No Seed, No Life, Says 61st Inaugural Lecturer

Without seed, there cannot be life. This was the position of the 61st Inaugural Lecturer of the University, Prof. Dupe Akintobi of the Department of Plant Breeding and Seed Technology, College of Plant Science and Crop Production (COLPLANT). The Inaugural Lecturer, who is a Professor of Seed Science and Technology, stated that for profitable agricultural business and farming enterprise to take firm root in Nigeria, as a way of making agriculture the mainstay of the  economy, much effort should be concentrated at acquiring high quality seeds that are genetically-pure and free from seed-borne diseases while also ensuring best environment. The title of the lecture was “Seed: Source of Life, Prosperity and Pain”.

According to Prof. Akintobi, any agribusiness entrepreneur who does not adequately factor seed as a critical input into the crop production cycle in determining the upper limit of the entire production output, is not in for a serious business. She enumerated the major production constraints to include inadequate supply of certified seeds, poor government policy, varietal erosion, exploitation by seed dealers, illiteracy, poor seed storage infrastructure and the avalanche of fake seeds in the market. “There is even a new scenario now where people sell fake seeds, but thank God for the National Seed Council of Nigeria (NASC), which has nipped this in the bud by getting the government to sign the seed bill into law in Nigeria”, she stated.

Enumarating her contributions to knowledge, Prof Akintobi stated “In 2010/2011, during my sabbatical leave at NASC, one of my novel research breakthroughs in that year was the development of locally-made germination material from unused newspaper sheet that have water-absorbing capacity and a tensile strength of 50% of the imported paper towels, which when sterilised and used in sheets of six, instead of the three for the imported ones, produced seed-germination results comparable, if not better, than the imported ones. This was compared with the various substrate materials, using different seeds to test for seed germination. Thus, a sterilised, unused newspaper sheet, which is cheaper, readily and locally-available has replaced imported paper towels, as a substratum for seed germination. I am glad to announce that by this breakthrough, NASC now uses it all over Nigeria and some West African countries as well as by PBST staff and students”, she added.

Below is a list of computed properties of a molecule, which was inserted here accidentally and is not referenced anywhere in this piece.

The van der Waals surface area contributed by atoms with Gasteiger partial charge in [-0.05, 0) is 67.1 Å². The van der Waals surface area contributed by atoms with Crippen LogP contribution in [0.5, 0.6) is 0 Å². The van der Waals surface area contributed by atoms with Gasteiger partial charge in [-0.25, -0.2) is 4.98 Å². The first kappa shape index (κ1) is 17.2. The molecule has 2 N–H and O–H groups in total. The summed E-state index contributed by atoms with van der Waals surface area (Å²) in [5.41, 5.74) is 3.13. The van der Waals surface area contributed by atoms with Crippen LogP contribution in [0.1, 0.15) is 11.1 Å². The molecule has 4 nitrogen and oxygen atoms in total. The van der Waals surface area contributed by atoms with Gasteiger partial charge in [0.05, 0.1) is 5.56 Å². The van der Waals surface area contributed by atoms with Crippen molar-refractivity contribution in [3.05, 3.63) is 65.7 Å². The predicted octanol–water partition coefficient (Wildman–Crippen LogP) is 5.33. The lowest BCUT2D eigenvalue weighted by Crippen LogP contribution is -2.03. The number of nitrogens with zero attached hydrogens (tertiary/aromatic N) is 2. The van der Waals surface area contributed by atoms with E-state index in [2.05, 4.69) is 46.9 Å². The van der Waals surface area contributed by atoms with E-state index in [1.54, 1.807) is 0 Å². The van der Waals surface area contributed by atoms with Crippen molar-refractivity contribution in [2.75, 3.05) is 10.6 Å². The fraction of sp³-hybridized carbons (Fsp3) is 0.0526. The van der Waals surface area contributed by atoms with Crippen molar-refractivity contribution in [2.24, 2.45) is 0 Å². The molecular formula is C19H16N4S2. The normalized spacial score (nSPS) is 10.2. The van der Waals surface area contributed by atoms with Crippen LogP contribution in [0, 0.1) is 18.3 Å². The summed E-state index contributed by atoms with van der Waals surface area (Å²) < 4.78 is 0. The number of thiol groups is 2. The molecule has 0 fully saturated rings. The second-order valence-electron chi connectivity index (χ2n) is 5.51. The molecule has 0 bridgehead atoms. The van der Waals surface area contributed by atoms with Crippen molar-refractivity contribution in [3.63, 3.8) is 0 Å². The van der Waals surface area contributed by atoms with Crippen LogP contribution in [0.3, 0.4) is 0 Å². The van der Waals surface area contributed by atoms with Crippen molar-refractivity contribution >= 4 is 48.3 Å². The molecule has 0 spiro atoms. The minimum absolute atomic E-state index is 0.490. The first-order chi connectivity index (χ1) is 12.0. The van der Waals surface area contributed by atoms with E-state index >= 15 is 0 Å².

Prof. Akintobi, who disclosed that she was the first to give inaugural lecture in Seed Science and Technology in COLPLANT, lamented the high cost of innovative technological inputs for crop production, which she said were not affordable to most farmers. For seed to be a source of life and prosperity in Nigeria rather than source of pain, her recommendations in this regard included an urgent need to bridge the gap between seed adoption and replacement, to strengthen the seed sector by ensuring the supply of improved seeds ahead of demand in terms of quality and quantity; the need for research funding, especially seed equipment, which is lacking in all agricultural institutions in Nigeria; and the imperative for leaders in all tiers of government to endeavour to fund agricultural research in collaboration with other stakeholders, among others.

The 61st Inaugural Lecturer, Prof. Dupe Akintobi.

The Vice-Chancellor, Prof. Felix Salako, who chaired the event, described the Inaugural Lecturer as an outstanding scholar and renowned researcher that is committed to the girl-child developments, and advocacy for the rights of the Nigerian child. He admonished students of the University to be free to discuss their challenges with their lecturers, who are like their parents, charging them to avoid using the social media to tarnish the image of the University. The Vice-Chancellor restated that a clinical psychologist had been appointed to take care of depression, and guard against suicide among students of FUNAAB.